GET THE MOST OUT OF CLASSES
- During even the most boring lecture, look interested. The secret of a
good image is striving to be that which you wish to appear.
- Remember, some teachers are just jerks. Deal with it. Learning how to
deal with jerks is a good skill to cultivate in any discipline.
- Introduce yourself to your instructors. You don't want to just be a
"face in the crowd.
GET THE MOST FROM YOUR BOOKS
- Take your materials out of your house to study. Get away from
distractions, undone dishes, radio and TV. The doughnut shop or all
night cafe will offer quiet and ample amounts of coffee.
- Read nursing journals and magazines. Often current articles will
compliment your text and make the information more easily understood.
- Use individual sheets of paper or large index cards to make a file of
disease/conditions and their treatments. List etiology, signs and
symptoms, diagnostic tests, interventions, etc. and keep them in a
binder for future reference as well as present study.
- Take notes from your notes! After taking notes in class or from the
book, put away the book and tape player and outline the notes.
- Turn course objectives (as found in the beginning of each chapter or
from the course syllabus) into questions - instant study guide!
THRIVE IN CLINICALS
- Whether you don't know how to make a bed or have been an EMT for
years, remember everyone begins clinicals as different levels of
experience. Focus on where you are going, what you will learn - not on
how much (or little) you know now.
- If you have trouble remembering protocols, lab values or even your
patient's name :) write them down on index cards and keep them in your
pocket. The more you use them the more you study them.
- In Psych rotation, take a moment to center yourself before working
with patients. Most respond best to a calm focused approach.
- Study your instructors. The more you know them the more likely you are
to understand them and what they are expecting from you.
- If you don't know how to do a procedure, look it up, check the
protocols, ask for help. Instructors would rather be
"bothered" walking you through the procedure than fixing the
mess or hearing the complaints if you do something wrong.
- Be helpful to the nurse you are assigned to for clinical. Take all the
vitals, never contradict publicly, don't ask constant questions (that's
what you have instructors for) In general, kiss-up! The nurse will be
glad of the help and be more likely to help you.
- Don't make your supervising nurse hold your hand. Even if you're
scared and have never done something before, jump in and do anything
- Volunteer information! Instructors like to be informed about your
patients. If they can trust you to keep them informed, you are likely to
be trusted to work independently.
- Explore volunteer opportunities in your area. It ain't just for candy
stripers any more. Many clinics and outreach organizations are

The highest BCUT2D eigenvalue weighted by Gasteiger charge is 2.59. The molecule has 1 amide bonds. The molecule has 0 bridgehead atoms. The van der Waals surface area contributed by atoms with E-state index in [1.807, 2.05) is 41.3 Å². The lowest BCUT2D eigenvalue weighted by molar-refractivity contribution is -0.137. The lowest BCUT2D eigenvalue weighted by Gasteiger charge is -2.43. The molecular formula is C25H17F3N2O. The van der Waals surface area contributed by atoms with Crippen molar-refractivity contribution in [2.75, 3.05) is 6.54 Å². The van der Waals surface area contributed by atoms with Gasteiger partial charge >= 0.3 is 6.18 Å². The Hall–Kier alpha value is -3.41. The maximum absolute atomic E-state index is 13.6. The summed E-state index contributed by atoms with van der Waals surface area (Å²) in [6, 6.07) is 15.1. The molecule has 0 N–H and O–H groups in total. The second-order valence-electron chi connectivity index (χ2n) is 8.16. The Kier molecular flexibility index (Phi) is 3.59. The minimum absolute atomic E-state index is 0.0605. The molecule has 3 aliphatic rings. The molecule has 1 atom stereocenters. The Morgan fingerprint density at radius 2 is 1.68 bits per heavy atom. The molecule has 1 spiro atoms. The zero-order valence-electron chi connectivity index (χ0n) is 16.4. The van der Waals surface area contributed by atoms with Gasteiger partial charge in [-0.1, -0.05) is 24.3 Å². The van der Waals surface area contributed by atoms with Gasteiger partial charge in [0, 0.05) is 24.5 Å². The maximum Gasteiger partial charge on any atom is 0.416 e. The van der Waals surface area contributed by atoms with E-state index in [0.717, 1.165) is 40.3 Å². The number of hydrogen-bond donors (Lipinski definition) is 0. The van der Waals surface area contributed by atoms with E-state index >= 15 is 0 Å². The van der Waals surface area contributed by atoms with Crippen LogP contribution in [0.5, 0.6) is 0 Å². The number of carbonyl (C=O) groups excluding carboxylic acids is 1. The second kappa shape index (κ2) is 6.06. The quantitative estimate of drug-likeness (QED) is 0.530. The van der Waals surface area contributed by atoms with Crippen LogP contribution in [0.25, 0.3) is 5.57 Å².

completely run by volunteers. The experience can help you shine on the
ACE THE TEST
- Take your tests in comfort and style Wear comfortable loose fitting
clothing on test day. Loose fitting does not mean sloppy. Do your
confidence level a favor and dress for success. Cardigan sweaters, full
skirts and stretch pants are comfortable without compromising your
professional style and attitude.
- If you need to take issue with the instructor over a point on a test,
do it privately. To dispute a mark in public will embarrass them and
make them want to be proved right. And bring it up in the context that
you need the correct information, not that you’re going for that one
- When the instructor and the text conflict, offer both answers on the
test when possible. If not (as in multiple choice), most instructors
will allow you to approach them quietly during the test. You can display
your knowledge and ask which answer is being requested.
- Ask former students about an instructor’s testing style before
taking that first exam.
ADJUST YOUR ATTITUDE
- Buy a good personal planner and note all projects, deadlines and tests
in it. Plan a realistic schedule and follow it. Just take one day at a
time, confident that every day tasks bring you closer to your goal
- Being a nursing student is harder than being a nurse in many ways.
Just relax, don’t sweat the small stuff, and be receptive to patient
and staff needs.
- Replace your fear, anxiety, and worry with joy. Have fun with what you
know. Have fun learning neat new stuff. You can’t stop bad things from
happening but you can learn from it. You can enjoy your new role.
- Don’t give up. Failure is not an option!
- Graduation is not a goal. It is simply the natural consequence of your
- Set the tone of the clinical day right. Press uniform, lay out clothes
and shoes, get essential items together (always in the same place) and
pack your bag the night before. You'll feel "with it" and
together the next day. It’s a great confidence builder.